Who can represent whom and in what media is a complex question that doesn’t necessarily have clear generalizable answers. For example, I’m not sure I could readily articulate why I felt it was important to have a trans woman narrating Viola (or why I tend to feel that it’s important to have POC voice actors narrating books with POC protagonists) but haven’t felt so strongly about having voice actors who match the identities of my gay or bisexual characters. I’m also deeply aware that this isn’t a topic that I have authority to pontificate on, and in many ways I am just kind of guided by instinct. For what it’s worth, I do have another book (The Affair of the Mysterious Letter) in which the trans male narrator was portrayed by a cis man in the audiobook because, at the time, I couldn’t find a British trans man to do it. Ultimately I think that was an acceptable second best, and the voice actor did a great job, but I think I’d have felt bad if I could have had a trans voice actor for A Lady for a Duke but gave the job to a cis person anyway.

One of the things I wanted to do with A Lady for a Duke (and I’m far from the first person to do it) is to contribute to the normalization of trans people within romance in general and historical romance in particular. And perhaps I’m wrong, but I hope having Violet looking gorgeous as Viola on the cover and Kay Eluvian doing a fantastic job narrating the audiobook helps to communicate that trans people belong here as much as cis people do.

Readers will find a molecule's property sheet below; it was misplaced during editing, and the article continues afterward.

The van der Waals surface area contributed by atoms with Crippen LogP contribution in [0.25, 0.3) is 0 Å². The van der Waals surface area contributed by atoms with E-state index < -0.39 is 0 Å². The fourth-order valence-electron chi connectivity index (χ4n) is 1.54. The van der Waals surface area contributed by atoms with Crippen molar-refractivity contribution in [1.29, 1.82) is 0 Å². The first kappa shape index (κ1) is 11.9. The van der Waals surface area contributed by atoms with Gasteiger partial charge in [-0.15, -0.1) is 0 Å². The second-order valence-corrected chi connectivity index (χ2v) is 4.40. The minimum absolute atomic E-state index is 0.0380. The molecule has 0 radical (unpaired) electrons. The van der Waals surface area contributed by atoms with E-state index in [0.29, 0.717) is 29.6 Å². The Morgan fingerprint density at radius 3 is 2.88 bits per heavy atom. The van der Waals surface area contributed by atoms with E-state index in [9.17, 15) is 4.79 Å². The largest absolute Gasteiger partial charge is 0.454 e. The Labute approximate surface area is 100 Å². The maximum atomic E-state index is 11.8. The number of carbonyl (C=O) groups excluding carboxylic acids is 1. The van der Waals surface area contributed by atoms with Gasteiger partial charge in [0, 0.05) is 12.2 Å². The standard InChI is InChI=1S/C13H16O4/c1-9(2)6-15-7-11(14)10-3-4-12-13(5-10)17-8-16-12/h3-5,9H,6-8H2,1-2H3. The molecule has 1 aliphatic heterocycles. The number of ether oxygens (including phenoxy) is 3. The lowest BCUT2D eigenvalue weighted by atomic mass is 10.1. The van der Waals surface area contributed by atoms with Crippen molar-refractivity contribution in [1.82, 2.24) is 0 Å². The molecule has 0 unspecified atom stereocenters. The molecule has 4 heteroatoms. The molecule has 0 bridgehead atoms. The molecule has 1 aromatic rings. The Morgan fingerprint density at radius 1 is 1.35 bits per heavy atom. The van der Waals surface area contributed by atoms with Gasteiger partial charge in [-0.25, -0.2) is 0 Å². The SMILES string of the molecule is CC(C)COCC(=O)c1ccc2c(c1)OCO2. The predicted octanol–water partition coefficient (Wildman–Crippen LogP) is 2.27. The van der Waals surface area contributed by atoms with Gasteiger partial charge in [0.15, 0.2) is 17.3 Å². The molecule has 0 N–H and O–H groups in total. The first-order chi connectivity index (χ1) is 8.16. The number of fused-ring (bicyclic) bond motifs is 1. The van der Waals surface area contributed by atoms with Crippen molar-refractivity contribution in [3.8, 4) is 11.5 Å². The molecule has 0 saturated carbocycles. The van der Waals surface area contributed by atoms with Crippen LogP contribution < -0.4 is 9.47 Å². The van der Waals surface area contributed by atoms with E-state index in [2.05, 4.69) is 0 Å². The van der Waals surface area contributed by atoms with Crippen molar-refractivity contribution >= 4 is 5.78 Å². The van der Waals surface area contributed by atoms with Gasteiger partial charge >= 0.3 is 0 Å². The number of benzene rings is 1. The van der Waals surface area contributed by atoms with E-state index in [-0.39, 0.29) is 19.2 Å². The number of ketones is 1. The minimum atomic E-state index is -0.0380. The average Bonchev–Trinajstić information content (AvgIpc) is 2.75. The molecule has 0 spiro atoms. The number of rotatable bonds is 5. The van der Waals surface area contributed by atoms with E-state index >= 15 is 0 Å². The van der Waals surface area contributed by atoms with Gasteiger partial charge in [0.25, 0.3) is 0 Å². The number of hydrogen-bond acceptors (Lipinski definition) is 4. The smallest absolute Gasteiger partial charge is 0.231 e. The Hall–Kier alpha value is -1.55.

And yes, the cover is perfect and I love it.

Tell us about the research you did for this book. What did you learn that surprised you?

The first thing I’d say is that it’s worth remembering that the Regency is an incredibly tiny bit of history both spatially and temporally. Like, not only did it cover just nine years of actual time (1811–1820), but if we’re talking about the specific community that people are usually talking about when they’re talking about the Regency, we’re talking about the 10,000 richest people in England. And, in fact, if you narrow it down to the subset of people that historical romance tends to focus on (which is to say, dukes and people who directly interacted with dukes), you’re getting into the low hundreds.